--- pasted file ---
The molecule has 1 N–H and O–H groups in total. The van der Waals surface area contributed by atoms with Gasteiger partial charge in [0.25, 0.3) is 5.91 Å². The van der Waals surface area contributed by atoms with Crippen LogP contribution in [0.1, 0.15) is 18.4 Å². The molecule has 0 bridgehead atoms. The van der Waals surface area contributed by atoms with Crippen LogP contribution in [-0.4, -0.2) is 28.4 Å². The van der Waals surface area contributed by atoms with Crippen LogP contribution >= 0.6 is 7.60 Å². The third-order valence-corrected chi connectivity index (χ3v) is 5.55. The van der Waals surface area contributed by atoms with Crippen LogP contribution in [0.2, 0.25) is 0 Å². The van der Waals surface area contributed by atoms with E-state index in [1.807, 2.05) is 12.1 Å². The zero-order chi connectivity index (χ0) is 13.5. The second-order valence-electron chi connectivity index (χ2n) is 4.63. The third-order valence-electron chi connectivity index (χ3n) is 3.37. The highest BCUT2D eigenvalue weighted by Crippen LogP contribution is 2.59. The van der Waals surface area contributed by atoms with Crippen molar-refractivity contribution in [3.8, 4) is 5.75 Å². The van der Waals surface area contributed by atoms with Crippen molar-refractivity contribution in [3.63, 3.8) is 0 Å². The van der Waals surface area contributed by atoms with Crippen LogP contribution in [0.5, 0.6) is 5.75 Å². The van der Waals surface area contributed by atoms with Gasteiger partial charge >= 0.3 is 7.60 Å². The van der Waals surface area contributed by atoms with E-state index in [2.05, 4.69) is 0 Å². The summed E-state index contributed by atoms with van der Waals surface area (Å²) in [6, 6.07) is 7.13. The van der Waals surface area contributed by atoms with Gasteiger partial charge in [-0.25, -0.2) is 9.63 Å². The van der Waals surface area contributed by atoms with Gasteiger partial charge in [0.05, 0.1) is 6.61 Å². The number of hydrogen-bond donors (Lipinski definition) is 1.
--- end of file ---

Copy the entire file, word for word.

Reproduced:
The molecule has 1 N–H and O–H groups in total. The van der Waals surface area contributed by atoms with Gasteiger partial charge in [0.25, 0.3) is 5.91 Å². The van der Waals surface area contributed by atoms with Crippen LogP contribution in [0.1, 0.15) is 18.4 Å². The molecule has 0 bridgehead atoms. The van der Waals surface area contributed by atoms with Crippen LogP contribution in [-0.4, -0.2) is 28.4 Å². The van der Waals surface area contributed by atoms with Crippen LogP contribution >= 0.6 is 7.60 Å². The third-order valence-corrected chi connectivity index (χ3v) is 5.55. The van der Waals surface area contributed by atoms with Crippen LogP contribution in [0.2, 0.25) is 0 Å². The van der Waals surface area contributed by atoms with E-state index in [1.807, 2.05) is 12.1 Å². The zero-order chi connectivity index (χ0) is 13.5. The second-order valence-electron chi connectivity index (χ2n) is 4.63. The third-order valence-electron chi connectivity index (χ3n) is 3.37. The highest BCUT2D eigenvalue weighted by Crippen LogP contribution is 2.59. The van der Waals surface area contributed by atoms with Crippen molar-refractivity contribution in [3.8, 4) is 5.75 Å². The van der Waals surface area contributed by atoms with Crippen molar-refractivity contribution in [3.63, 3.8) is 0 Å². The van der Waals surface area contributed by atoms with Crippen LogP contribution in [0.5, 0.6) is 5.75 Å². The van der Waals surface area contributed by atoms with Gasteiger partial charge >= 0.3 is 7.60 Å². The van der Waals surface area contributed by atoms with E-state index in [2.05, 4.69) is 0 Å². The summed E-state index contributed by atoms with van der Waals surface area (Å²) in [6, 6.07) is 7.13. The van der Waals surface area contributed by atoms with Gasteiger partial charge in [-0.25, -0.2) is 9.63 Å². The van der Waals surface area contributed by atoms with Gasteiger partial charge in [0.05, 0.1) is 6.61 Å². The number of hydrogen-bond donors (Lipinski definition) is 1.